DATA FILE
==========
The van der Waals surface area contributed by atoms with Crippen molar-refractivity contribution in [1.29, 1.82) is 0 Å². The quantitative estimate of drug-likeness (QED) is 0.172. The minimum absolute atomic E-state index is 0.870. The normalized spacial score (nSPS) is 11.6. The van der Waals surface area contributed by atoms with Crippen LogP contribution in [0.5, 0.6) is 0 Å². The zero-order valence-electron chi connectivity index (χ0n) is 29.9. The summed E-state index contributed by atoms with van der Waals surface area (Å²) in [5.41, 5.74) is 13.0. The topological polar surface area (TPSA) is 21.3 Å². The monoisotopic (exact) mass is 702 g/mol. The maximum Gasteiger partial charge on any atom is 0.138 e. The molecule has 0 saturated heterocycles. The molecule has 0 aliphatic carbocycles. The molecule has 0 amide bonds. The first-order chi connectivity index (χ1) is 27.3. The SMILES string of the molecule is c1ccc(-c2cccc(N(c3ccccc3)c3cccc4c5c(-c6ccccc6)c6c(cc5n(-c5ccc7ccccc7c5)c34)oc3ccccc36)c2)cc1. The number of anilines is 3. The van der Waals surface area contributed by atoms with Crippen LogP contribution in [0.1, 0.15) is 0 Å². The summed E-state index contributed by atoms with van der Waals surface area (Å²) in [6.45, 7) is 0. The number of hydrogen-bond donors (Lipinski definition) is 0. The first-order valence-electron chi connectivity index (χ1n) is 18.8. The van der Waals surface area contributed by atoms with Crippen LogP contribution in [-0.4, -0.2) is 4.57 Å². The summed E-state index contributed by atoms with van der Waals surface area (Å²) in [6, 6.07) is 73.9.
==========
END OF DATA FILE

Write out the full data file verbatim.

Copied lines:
The van der Waals surface area contributed by atoms with Crippen molar-refractivity contribution in [1.29, 1.82) is 0 Å². The quantitative estimate of drug-likeness (QED) is 0.172. The minimum absolute atomic E-state index is 0.870. The normalized spacial score (nSPS) is 11.6. The van der Waals surface area contributed by atoms with Crippen LogP contribution in [0.5, 0.6) is 0 Å². The zero-order valence-electron chi connectivity index (χ0n) is 29.9. The summed E-state index contributed by atoms with van der Waals surface area (Å²) in [5.41, 5.74) is 13.0. The topological polar surface area (TPSA) is 21.3 Å². The monoisotopic (exact) mass is 702 g/mol. The maximum Gasteiger partial charge on any atom is 0.138 e. The molecule has 0 saturated heterocycles. The molecule has 0 aliphatic carbocycles. The molecule has 0 amide bonds. The first-order chi connectivity index (χ1) is 27.3. The SMILES string of the molecule is c1ccc(-c2cccc(N(c3ccccc3)c3cccc4c5c(-c6ccccc6)c6c(cc5n(-c5ccc7ccccc7c5)c34)oc3ccccc36)c2)cc1. The number of anilines is 3. The van der Waals surface area contributed by atoms with Crippen LogP contribution in [0.1, 0.15) is 0 Å². The summed E-state index contributed by atoms with van der Waals surface area (Å²) in [6.45, 7) is 0. The number of hydrogen-bond donors (Lipinski definition) is 0. The first-order valence-electron chi connectivity index (χ1n) is 18.8. The van der Waals surface area contributed by atoms with Crippen LogP contribution in [-0.4, -0.2) is 4.57 Å². The summed E-state index contributed by atoms with van der Waals surface area (Å²) in [6, 6.07) is 73.9.